Filed under: Libya
I have been dying for a post on the music of Libya pretty much since day one. It is one of those countries that stares back at me from the map. Just a big blank. Nothing. Having never even seen a record from there, I figured that I would have someone write a guest post. But something would always come up. E-mails went unanswered, connections missed, and so on until I started to think that it would never happen… Until now!
There’s not a whole lot of information available about the music of Libya. The Wikipedia page only talks about Ma’luf, Chaabi and Arab classical music, as well as the music of Tuareg – which is a whole other thing all together. But no mention of modern popular music. In an interview I conducted with Alan Bishop for Chunklet Magazine, I asked him why there was such a lack of music from Libya. His response was: “Libya is perhaps a wrong geographical colonial creation to be judged musically as a nation. The borders or the way Libya was carved give it far less population and therefore, less cultural possibilities to produce as many interesting styles and ideas as Morocco, Algeria, or Egypt – all much more heavily populated and culturally diverse musical powerhouses…”. But that is not to say that there is nothing to be found.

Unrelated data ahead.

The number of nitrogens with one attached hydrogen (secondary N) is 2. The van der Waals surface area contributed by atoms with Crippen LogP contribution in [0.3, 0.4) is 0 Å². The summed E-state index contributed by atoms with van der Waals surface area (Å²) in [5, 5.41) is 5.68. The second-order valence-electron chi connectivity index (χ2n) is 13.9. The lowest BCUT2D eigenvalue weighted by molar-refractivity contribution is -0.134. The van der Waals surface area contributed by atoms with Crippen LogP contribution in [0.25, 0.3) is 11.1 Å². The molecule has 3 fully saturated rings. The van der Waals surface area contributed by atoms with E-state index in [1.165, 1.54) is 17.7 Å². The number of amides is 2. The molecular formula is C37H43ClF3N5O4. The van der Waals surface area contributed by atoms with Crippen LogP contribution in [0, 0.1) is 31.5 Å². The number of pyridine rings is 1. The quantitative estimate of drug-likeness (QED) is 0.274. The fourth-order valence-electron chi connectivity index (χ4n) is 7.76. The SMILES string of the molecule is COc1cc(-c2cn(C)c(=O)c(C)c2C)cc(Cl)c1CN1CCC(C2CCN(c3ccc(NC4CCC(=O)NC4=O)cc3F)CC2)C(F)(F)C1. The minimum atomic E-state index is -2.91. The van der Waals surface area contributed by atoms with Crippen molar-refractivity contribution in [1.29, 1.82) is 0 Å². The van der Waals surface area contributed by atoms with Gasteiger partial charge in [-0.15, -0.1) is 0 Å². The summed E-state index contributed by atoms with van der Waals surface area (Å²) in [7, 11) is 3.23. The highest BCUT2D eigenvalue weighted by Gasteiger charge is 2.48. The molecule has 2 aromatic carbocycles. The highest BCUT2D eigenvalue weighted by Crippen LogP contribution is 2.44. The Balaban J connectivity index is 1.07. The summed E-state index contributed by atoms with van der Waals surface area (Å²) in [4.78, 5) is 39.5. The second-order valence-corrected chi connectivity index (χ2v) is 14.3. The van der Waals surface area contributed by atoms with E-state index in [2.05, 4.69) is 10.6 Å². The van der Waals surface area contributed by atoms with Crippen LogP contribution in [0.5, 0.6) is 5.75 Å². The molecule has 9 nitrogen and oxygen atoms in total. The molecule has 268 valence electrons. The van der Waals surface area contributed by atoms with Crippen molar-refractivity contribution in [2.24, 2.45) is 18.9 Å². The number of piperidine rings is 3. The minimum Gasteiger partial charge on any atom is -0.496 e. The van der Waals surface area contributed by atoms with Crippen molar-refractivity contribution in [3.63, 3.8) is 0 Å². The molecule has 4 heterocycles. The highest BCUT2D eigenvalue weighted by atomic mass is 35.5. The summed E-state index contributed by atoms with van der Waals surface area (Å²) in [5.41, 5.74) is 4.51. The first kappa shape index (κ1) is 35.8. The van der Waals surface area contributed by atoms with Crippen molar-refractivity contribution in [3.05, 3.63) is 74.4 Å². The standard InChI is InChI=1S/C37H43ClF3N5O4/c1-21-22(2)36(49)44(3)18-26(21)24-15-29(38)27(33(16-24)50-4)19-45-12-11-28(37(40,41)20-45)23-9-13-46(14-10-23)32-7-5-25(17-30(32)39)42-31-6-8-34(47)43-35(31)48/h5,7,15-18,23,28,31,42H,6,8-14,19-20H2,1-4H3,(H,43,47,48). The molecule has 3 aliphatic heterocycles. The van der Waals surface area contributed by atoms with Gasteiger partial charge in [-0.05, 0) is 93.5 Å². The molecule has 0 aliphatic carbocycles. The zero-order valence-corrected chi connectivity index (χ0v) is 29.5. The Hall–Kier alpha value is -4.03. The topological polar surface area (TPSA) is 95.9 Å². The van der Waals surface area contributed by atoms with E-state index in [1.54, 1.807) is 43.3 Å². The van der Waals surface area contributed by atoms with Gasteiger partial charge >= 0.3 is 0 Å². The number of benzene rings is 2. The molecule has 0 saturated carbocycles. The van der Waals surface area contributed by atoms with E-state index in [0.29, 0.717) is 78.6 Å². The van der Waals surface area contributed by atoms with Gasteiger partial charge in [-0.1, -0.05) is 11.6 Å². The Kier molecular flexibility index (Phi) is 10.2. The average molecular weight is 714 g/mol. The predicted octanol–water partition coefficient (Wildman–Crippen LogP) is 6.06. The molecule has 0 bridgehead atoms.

Nasser Omar el Mizdawi was born on September 5, 1950 in Tripoli. He studied at the Jamal Eddin Elmeladi Institute of Music there. Mezdawi’s first band was called Annusur, which translates to The Eagles. The band released their first album, Ughniyat an Elghurba, in 1975 which went on to become a gold record.
Mizdawi’s popularity grew outside of Libya, especially in neighboring Egypt. So popular in fact, that a fellow Libyan – Hamid El Shari – made a career out of doing Mizdawi’s songs, even going so far as to name his band Al Mizdawyia. Meanwhile, Mizdawi was touring the world, playing shows in Europe and both North and South America. But he was also known to vanish throughout the years, to the extent that people thought he was dead – only fueling El Shari’s career. He eventually moved to Egypt in the Eighties to escape Ghaddafi‘s rule. There, he has worked with Amr Diab. Mizdawi’s last live performance was at the Cairo Opera House.